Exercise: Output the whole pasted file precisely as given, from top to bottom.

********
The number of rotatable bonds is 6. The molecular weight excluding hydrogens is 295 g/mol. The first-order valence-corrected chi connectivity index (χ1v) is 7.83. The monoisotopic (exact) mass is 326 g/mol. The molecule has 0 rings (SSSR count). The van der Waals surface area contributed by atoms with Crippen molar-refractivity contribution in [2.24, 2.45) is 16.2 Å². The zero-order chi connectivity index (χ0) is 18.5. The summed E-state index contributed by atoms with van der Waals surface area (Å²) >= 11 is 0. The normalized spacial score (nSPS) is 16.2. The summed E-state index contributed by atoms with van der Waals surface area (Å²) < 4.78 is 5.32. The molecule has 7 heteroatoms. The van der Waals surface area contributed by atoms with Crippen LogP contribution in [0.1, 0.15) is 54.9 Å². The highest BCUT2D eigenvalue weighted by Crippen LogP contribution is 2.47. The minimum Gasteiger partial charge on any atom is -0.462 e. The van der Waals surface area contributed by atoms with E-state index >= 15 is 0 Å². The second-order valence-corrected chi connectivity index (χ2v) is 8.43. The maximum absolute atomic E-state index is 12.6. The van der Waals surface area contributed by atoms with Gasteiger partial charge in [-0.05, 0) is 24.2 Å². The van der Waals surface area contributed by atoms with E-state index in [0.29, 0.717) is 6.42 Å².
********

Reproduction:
The number of rotatable bonds is 6. The molecular weight excluding hydrogens is 295 g/mol. The first-order valence-corrected chi connectivity index (χ1v) is 7.83. The monoisotopic (exact) mass is 326 g/mol. The molecule has 0 rings (SSSR count). The van der Waals surface area contributed by atoms with Crippen molar-refractivity contribution in [2.24, 2.45) is 16.2 Å². The zero-order chi connectivity index (χ0) is 18.5. The summed E-state index contributed by atoms with van der Waals surface area (Å²) >= 11 is 0. The normalized spacial score (nSPS) is 16.2. The summed E-state index contributed by atoms with van der Waals surface area (Å²) < 4.78 is 5.32. The molecule has 7 heteroatoms. The van der Waals surface area contributed by atoms with Crippen LogP contribution in [0.1, 0.15) is 54.9 Å². The highest BCUT2D eigenvalue weighted by Crippen LogP contribution is 2.47. The minimum Gasteiger partial charge on any atom is -0.462 e. The van der Waals surface area contributed by atoms with E-state index >= 15 is 0 Å². The second-order valence-corrected chi connectivity index (χ2v) is 8.43. The maximum absolute atomic E-state index is 12.6. The van der Waals surface area contributed by atoms with Gasteiger partial charge in [-0.05, 0) is 24.2 Å². The van der Waals surface area contributed by atoms with E-state index in [0.29, 0.717) is 6.42 Å².